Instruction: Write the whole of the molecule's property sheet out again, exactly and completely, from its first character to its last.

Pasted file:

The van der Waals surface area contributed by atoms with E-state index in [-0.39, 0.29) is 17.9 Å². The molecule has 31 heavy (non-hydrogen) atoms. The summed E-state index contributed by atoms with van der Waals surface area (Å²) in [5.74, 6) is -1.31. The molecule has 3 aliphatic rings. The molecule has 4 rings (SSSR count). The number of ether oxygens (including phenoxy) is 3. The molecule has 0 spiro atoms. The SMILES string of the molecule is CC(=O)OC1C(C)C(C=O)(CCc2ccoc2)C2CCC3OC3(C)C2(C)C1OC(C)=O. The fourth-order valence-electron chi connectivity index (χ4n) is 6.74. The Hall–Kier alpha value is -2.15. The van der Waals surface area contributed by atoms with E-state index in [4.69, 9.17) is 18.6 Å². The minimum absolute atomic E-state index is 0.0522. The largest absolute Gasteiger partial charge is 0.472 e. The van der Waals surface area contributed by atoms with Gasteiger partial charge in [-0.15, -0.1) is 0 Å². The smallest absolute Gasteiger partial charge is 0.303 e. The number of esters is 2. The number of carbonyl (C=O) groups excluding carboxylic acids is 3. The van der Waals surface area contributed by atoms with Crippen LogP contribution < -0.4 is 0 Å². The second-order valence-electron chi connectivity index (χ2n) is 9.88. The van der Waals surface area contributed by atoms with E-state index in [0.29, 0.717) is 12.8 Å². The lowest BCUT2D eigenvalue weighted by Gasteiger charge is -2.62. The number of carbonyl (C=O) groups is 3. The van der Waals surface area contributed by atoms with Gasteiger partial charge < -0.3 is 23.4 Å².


The van der Waals surface area contributed by atoms with E-state index in [-0.39, 0.29) is 17.9 Å². The molecule has 31 heavy (non-hydrogen) atoms. The summed E-state index contributed by atoms with van der Waals surface area (Å²) in [5.74, 6) is -1.31. The molecule has 3 aliphatic rings. The molecule has 4 rings (SSSR count). The number of ether oxygens (including phenoxy) is 3. The molecule has 0 spiro atoms. The SMILES string of the molecule is CC(=O)OC1C(C)C(C=O)(CCc2ccoc2)C2CCC3OC3(C)C2(C)C1OC(C)=O. The fourth-order valence-electron chi connectivity index (χ4n) is 6.74. The Hall–Kier alpha value is -2.15. The van der Waals surface area contributed by atoms with E-state index in [4.69, 9.17) is 18.6 Å². The minimum absolute atomic E-state index is 0.0522. The largest absolute Gasteiger partial charge is 0.472 e. The van der Waals surface area contributed by atoms with Gasteiger partial charge in [-0.15, -0.1) is 0 Å². The smallest absolute Gasteiger partial charge is 0.303 e. The number of esters is 2. The number of carbonyl (C=O) groups excluding carboxylic acids is 3. The van der Waals surface area contributed by atoms with Crippen LogP contribution < -0.4 is 0 Å². The second-order valence-electron chi connectivity index (χ2n) is 9.88. The van der Waals surface area contributed by atoms with E-state index in [0.29, 0.717) is 12.8 Å². The lowest BCUT2D eigenvalue weighted by Gasteiger charge is -2.62. The number of carbonyl (C=O) groups is 3. The van der Waals surface area contributed by atoms with Gasteiger partial charge < -0.3 is 23.4 Å².